Fugitive Touted Satanism’s Indulgences on Web

Officials Searching for Child-Abuse Suspect Traveling With Daughter
Washington Post, Aug. 30, 2002
By Paul Glader

For nearly 12 years, Russell J. Smith was known as a solid, hardworking Prince William County correctional officer. But in his off-hours, among members of a nationwide occult group he founded on the Internet, he was known as “Reverend Sorath.”

Today, he is also known as a fugitive. After allegations surfaced that Smith, 37, had repeatedly molested two girls, he resigned his job Aug. 14 and left the area three days later. He is charged with rape and forcible sodomy of a child and has been spotted, by an acquaintance, only once since then, with his 12-year-old daughter in Redwood City, Calif. The U.S. Marshals Service and the Prince William Police Department are looking for him.

Under the Virginia Code, rape and forcible sodomy are felonies that can bring a sentence of five years to life in prison.

Smith’s group, the Order of Perdition, which has about 100 members, has excommunicated him because of the allegations. “This is something, as Satanists, that we don’t stand for,” said Eddie Rankin, 18, of New York.

Group members said Smith started the group in January 2001 as an online community where people could trade viewpoints and information about rituals and what they call “the dark arts.”

The group’s Web site now states, “We are Proud to note The Council of Infernus & The Order of Perdition DO NOT promote or have anything to do with Child Abuse, Animal Abuse or Animal Sacrifice, Illegal Substances, or ANY Criminal Activities what so ever.”

In spring 1990, Smith married for the second time. He was sworn in as a correctional officer for the Regional Adult Detention Center in Manassas that June. His marriage eventually ended, and he obtained custody of a daughter born in 1990.

To his supervisors at the jail, Smith appeared to lead a normal suburban life with a mortgage, two daughters, a girlfriend and a job.

“Smith was the kind of guy who came in and did his job, and then he was gone,” said Glendell Hill, superintendent of the Prince William-Manassas Adult Detention Center. “He was a good officer. If he needs help, I hope he gets help.”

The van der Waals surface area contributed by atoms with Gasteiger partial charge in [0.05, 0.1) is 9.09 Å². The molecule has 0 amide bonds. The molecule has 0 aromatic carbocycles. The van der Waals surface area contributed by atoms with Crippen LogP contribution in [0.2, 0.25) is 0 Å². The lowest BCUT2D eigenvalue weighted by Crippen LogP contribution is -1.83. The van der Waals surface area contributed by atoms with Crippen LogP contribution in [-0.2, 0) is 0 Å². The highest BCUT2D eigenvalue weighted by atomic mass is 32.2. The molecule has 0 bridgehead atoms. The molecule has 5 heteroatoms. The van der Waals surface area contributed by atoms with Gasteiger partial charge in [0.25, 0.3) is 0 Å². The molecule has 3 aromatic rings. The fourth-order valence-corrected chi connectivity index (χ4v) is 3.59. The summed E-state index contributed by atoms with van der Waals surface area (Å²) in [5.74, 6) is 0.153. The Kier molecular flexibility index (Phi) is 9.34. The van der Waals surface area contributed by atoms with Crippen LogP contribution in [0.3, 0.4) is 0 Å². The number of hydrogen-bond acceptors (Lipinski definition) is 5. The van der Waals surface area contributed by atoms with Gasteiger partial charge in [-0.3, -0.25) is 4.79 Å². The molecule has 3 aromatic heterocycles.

Hill said that until mid-August, Smith never had an unexcused absence in 12 years as an officer. But after an internal affairs officer sought to question Smith about the abuse allegations later that month, Smith missed work for two days and then sent a letter of resignation Aug. 14. He disappeared three days later.

Two live-in girlfriends have accused Smith of molesting two girls in the past year. Police began investigating the complaints July 18.

Sue Jacobs, 29, had moved back in with Smith a few weeks before he and his daughter disappeared. She said she was not involved with Smith’s occult activity and was never alarmed by his pentagram necklace, his T-shirts with Satanic slogans or the license plates on his 1997 Red Nissan Pathfinder: 100P666. Sources told police that the vanity tags translated as “100 percent evil.”

Jacobs stayed out of the basement room, enclosed by a black curtain, where she said Smith performed rituals. But she put her foot down when he wanted to put a large demon-head brass door knocker on the front door of his house. “I told him it would scare people away,” she said.

Jacobs said she found a note from Smith on Aug. 17 that said he was going on a trip and that his daughter had decided to go with him. Police believe that he took a personal gun along and that his daughter may be in danger. Jacobs has custody of a 4-year-old daughter she had with Smith.

After obtaining a warrant, police searched Smith’s home on Kingswell Drive, from which they confiscated a computer along with the skull of a goat, which had a pentagram drawn on it. They also found black robes, young girls’ underwear and ceremonial candles.

Smith wrote several essays, posted on the Road to Perdition site, that express his antipathy toward organized Christianity and his espousal of Satanism.

“Satanism allows for indulgence in life and its pleasures rather than abstinence, as Christianity preaches,” Smith wrote as the Rev. Sorath.

Jim Richardson, a sociology professor at the University of Nevada at Reno, said the occult is sometimes an attention-getting hobby but is rarely connected to crime.

Prince William police said Smith and his daughter turned up last Saturday in Northern California at the home of an acquaintance. Smith told that person they were heading to New Mexico.

The National Center for Missing and Exploited Children and the television show “America’s Most Wanted” are trying to help law enforcement find Smith and his daughter.

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Religion News Blog posted this on Sunday September 1, 2002.
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